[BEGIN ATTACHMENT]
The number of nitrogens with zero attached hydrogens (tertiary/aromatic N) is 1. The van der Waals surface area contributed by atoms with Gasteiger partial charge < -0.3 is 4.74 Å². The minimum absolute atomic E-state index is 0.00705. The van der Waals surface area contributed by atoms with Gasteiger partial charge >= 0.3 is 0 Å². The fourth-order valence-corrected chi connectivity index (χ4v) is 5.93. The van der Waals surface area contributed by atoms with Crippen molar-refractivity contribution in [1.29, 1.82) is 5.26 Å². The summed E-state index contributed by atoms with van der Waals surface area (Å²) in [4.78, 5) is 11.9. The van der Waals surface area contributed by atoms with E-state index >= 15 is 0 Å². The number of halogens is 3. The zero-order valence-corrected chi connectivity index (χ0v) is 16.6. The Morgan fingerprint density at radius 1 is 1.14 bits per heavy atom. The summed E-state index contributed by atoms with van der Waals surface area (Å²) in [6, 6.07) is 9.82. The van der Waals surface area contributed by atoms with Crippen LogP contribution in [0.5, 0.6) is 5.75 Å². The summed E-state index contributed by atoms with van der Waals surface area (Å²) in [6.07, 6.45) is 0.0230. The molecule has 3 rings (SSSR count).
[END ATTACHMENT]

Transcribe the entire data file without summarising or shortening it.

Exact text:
The number of nitrogens with zero attached hydrogens (tertiary/aromatic N) is 1. The van der Waals surface area contributed by atoms with Gasteiger partial charge < -0.3 is 4.74 Å². The minimum absolute atomic E-state index is 0.00705. The van der Waals surface area contributed by atoms with Gasteiger partial charge >= 0.3 is 0 Å². The fourth-order valence-corrected chi connectivity index (χ4v) is 5.93. The van der Waals surface area contributed by atoms with Crippen molar-refractivity contribution in [1.29, 1.82) is 5.26 Å². The summed E-state index contributed by atoms with van der Waals surface area (Å²) in [4.78, 5) is 11.9. The van der Waals surface area contributed by atoms with E-state index >= 15 is 0 Å². The number of halogens is 3. The zero-order valence-corrected chi connectivity index (χ0v) is 16.6. The Morgan fingerprint density at radius 1 is 1.14 bits per heavy atom. The summed E-state index contributed by atoms with van der Waals surface area (Å²) in [6, 6.07) is 9.82. The van der Waals surface area contributed by atoms with Crippen LogP contribution in [0.5, 0.6) is 5.75 Å². The summed E-state index contributed by atoms with van der Waals surface area (Å²) in [6.07, 6.45) is 0.0230. The molecule has 3 rings (SSSR count).